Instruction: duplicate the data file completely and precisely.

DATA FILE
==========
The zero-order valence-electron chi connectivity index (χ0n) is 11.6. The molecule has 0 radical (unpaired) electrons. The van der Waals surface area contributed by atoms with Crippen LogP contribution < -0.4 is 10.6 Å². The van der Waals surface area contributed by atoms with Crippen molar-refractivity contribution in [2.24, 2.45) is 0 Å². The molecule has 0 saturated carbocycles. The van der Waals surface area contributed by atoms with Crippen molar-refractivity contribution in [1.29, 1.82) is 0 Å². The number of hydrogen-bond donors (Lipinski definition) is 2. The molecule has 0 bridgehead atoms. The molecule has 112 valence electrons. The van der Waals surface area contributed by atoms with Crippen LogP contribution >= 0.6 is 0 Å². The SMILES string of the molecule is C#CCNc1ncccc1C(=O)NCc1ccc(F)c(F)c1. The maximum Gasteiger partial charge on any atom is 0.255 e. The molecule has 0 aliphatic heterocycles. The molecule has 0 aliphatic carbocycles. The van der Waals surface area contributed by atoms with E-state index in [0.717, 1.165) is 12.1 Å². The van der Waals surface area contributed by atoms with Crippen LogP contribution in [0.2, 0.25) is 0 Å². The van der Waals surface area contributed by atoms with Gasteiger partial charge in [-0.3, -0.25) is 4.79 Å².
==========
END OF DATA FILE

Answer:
The zero-order valence-electron chi connectivity index (χ0n) is 11.6. The molecule has 0 radical (unpaired) electrons. The van der Waals surface area contributed by atoms with Crippen LogP contribution < -0.4 is 10.6 Å². The van der Waals surface area contributed by atoms with Crippen molar-refractivity contribution in [2.24, 2.45) is 0 Å². The molecule has 0 saturated carbocycles. The van der Waals surface area contributed by atoms with Crippen molar-refractivity contribution in [1.29, 1.82) is 0 Å². The number of hydrogen-bond donors (Lipinski definition) is 2. The molecule has 0 bridgehead atoms. The molecule has 112 valence electrons. The van der Waals surface area contributed by atoms with Crippen LogP contribution >= 0.6 is 0 Å². The SMILES string of the molecule is C#CCNc1ncccc1C(=O)NCc1ccc(F)c(F)c1. The maximum Gasteiger partial charge on any atom is 0.255 e. The molecule has 0 aliphatic heterocycles. The molecule has 0 aliphatic carbocycles. The van der Waals surface area contributed by atoms with E-state index in [0.717, 1.165) is 12.1 Å². The van der Waals surface area contributed by atoms with Crippen LogP contribution in [0.2, 0.25) is 0 Å². The van der Waals surface area contributed by atoms with Gasteiger partial charge in [-0.3, -0.25) is 4.79 Å².